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    A Syrian civilian shows marks of torture after his release from regime forces in the Bustan Pasha neighborhood of Aleppo, Aug. 23.

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    Courtesy of James Lawler Duggan

  • Free Syrian Army fighters take position in the Salah Al Din neighborhood of Aleppo, Aug. 22.

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    Free Syrian Army fighters take position in the Salah Al Din neighborhood of Aleppo, Aug. 22.

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    Courtesy of James Lawler Duggan

  • Free Syrian Army fighters exchange fire with regime forces in the Salah Al Din neighborhood of Aleppo, Aug. 22.

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    Free Syrian Army fighters exchange fire with regime forces in the Salah Al Din neighborhood of Aleppo, Aug. 22.

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    Courtesy of James Lawler Duggan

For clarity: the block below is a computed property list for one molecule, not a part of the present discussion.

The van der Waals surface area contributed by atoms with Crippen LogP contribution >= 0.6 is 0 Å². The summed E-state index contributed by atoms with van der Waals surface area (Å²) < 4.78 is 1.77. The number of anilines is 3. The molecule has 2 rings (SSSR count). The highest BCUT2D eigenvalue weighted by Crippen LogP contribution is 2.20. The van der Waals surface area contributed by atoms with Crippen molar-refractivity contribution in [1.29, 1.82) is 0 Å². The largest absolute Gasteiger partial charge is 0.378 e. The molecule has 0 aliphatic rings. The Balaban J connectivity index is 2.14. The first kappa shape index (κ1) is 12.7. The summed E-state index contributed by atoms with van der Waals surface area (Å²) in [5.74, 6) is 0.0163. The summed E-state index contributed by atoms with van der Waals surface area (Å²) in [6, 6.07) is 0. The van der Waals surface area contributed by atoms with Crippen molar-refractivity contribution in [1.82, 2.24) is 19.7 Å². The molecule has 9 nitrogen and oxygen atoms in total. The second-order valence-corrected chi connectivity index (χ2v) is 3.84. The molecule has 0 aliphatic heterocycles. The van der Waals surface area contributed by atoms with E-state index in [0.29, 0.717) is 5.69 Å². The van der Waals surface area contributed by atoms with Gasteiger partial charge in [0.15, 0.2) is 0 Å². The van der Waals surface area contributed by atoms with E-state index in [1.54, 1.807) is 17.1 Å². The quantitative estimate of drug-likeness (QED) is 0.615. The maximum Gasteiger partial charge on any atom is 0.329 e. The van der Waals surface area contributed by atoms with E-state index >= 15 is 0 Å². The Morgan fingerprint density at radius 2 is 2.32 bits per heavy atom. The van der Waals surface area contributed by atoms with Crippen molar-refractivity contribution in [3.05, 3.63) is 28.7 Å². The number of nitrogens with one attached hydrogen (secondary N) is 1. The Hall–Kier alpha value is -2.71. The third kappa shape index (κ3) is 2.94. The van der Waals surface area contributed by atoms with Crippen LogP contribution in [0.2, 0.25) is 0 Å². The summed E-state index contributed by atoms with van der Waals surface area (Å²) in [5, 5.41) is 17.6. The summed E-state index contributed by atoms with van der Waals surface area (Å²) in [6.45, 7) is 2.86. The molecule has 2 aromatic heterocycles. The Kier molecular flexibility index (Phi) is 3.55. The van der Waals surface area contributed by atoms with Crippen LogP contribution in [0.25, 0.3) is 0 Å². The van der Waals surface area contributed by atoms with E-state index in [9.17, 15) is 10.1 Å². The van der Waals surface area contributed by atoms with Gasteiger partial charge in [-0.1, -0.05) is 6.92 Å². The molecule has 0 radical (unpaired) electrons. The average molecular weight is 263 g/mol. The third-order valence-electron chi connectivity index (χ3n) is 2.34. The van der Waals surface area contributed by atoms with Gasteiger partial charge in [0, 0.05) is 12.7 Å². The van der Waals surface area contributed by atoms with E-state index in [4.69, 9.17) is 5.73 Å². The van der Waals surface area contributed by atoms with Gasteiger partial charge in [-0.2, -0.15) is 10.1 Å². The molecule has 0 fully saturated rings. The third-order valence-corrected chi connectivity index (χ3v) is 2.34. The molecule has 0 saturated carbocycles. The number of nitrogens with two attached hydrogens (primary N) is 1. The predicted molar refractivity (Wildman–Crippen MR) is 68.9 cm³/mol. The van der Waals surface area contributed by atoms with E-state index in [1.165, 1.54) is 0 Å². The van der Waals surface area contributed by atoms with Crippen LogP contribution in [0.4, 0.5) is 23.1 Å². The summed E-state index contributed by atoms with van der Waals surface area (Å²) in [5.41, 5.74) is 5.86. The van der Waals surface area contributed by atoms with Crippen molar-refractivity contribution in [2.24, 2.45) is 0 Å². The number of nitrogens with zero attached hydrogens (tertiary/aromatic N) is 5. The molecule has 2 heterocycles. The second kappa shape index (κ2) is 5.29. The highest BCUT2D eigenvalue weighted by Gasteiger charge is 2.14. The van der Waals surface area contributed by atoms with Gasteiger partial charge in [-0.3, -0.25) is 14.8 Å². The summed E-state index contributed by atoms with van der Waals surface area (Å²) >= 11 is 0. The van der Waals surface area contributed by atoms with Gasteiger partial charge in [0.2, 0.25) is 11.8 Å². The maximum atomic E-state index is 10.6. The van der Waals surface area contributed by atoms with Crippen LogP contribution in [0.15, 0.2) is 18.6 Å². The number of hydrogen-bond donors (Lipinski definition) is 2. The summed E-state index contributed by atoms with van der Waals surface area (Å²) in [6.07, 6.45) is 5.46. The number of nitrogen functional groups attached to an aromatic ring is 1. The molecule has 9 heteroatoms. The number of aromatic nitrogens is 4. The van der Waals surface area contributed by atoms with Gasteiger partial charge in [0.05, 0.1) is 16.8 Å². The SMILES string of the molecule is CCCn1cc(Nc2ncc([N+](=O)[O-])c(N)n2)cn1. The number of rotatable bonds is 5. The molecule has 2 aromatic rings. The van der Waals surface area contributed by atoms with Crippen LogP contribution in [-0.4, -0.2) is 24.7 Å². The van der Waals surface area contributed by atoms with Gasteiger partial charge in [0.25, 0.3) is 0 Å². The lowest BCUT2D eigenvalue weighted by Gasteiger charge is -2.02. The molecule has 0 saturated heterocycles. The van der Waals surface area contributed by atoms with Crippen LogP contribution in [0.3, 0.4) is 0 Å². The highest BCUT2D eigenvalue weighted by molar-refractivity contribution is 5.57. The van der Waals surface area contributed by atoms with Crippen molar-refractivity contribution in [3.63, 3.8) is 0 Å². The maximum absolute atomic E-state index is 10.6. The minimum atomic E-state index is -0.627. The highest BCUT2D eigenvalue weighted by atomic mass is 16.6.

• Young Syrians run for cover as a Free Syrian Army fighter returns sniper fire in the Bustan Pasha neighborhood of Aleppo, Aug. 21.

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    Young Syrians run for cover as a Free Syrian Army fighter returns sniper fire in the Bustan Pasha neighborhood of Aleppo, Aug. 21.

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    Courtesy of James Lawler Duggan

  • Free Syrian Army fighters take cover from helicopter fire in the Bustan Pasha neighborhood of Aleppo, Aug. 21.

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    Free Syrian Army fighters take cover from helicopter fire in the Bustan Pasha neighborhood of Aleppo, Aug. 21.